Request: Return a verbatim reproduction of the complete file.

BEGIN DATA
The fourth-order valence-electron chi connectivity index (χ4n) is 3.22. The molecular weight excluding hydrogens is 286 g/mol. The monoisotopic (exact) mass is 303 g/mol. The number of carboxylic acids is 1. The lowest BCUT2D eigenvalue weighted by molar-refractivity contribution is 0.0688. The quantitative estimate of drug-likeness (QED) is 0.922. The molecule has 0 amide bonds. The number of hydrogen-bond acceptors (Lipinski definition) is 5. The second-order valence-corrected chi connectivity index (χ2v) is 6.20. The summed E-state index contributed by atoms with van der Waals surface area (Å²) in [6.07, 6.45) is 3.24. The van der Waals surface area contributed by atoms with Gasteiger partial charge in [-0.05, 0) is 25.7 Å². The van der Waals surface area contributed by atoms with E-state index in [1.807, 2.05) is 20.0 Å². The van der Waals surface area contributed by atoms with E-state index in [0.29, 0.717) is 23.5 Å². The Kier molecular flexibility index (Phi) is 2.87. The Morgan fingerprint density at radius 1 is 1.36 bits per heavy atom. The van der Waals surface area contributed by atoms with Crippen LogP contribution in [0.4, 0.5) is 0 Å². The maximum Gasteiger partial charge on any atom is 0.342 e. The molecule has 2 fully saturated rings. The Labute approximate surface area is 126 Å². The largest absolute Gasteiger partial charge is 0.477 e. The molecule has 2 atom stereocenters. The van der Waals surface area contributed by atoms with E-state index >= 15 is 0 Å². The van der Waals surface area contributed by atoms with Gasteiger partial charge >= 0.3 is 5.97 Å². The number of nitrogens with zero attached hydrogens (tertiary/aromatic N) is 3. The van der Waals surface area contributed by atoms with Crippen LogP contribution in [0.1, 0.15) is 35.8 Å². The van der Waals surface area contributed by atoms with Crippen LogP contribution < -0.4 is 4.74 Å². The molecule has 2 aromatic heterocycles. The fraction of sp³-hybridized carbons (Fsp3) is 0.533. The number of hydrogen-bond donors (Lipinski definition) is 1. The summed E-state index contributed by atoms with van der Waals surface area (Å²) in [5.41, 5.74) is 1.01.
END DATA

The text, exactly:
The fourth-order valence-electron chi connectivity index (χ4n) is 3.22. The molecular weight excluding hydrogens is 286 g/mol. The monoisotopic (exact) mass is 303 g/mol. The number of carboxylic acids is 1. The lowest BCUT2D eigenvalue weighted by molar-refractivity contribution is 0.0688. The quantitative estimate of drug-likeness (QED) is 0.922. The molecule has 0 amide bonds. The number of hydrogen-bond acceptors (Lipinski definition) is 5. The second-order valence-corrected chi connectivity index (χ2v) is 6.20. The summed E-state index contributed by atoms with van der Waals surface area (Å²) in [6.07, 6.45) is 3.24. The van der Waals surface area contributed by atoms with Gasteiger partial charge in [-0.05, 0) is 25.7 Å². The van der Waals surface area contributed by atoms with E-state index in [1.807, 2.05) is 20.0 Å². The van der Waals surface area contributed by atoms with E-state index in [0.29, 0.717) is 23.5 Å². The Kier molecular flexibility index (Phi) is 2.87. The Morgan fingerprint density at radius 1 is 1.36 bits per heavy atom. The van der Waals surface area contributed by atoms with Crippen LogP contribution in [0.4, 0.5) is 0 Å². The maximum Gasteiger partial charge on any atom is 0.342 e. The molecule has 2 fully saturated rings. The Labute approximate surface area is 126 Å². The largest absolute Gasteiger partial charge is 0.477 e. The molecule has 2 atom stereocenters. The van der Waals surface area contributed by atoms with E-state index >= 15 is 0 Å². The van der Waals surface area contributed by atoms with Gasteiger partial charge >= 0.3 is 5.97 Å². The number of nitrogens with zero attached hydrogens (tertiary/aromatic N) is 3. The van der Waals surface area contributed by atoms with Crippen LogP contribution in [0.1, 0.15) is 35.8 Å². The van der Waals surface area contributed by atoms with Crippen LogP contribution < -0.4 is 4.74 Å². The molecule has 2 aromatic heterocycles. The fraction of sp³-hybridized carbons (Fsp3) is 0.533. The number of hydrogen-bond donors (Lipinski definition) is 1. The summed E-state index contributed by atoms with van der Waals surface area (Å²) in [5.41, 5.74) is 1.01.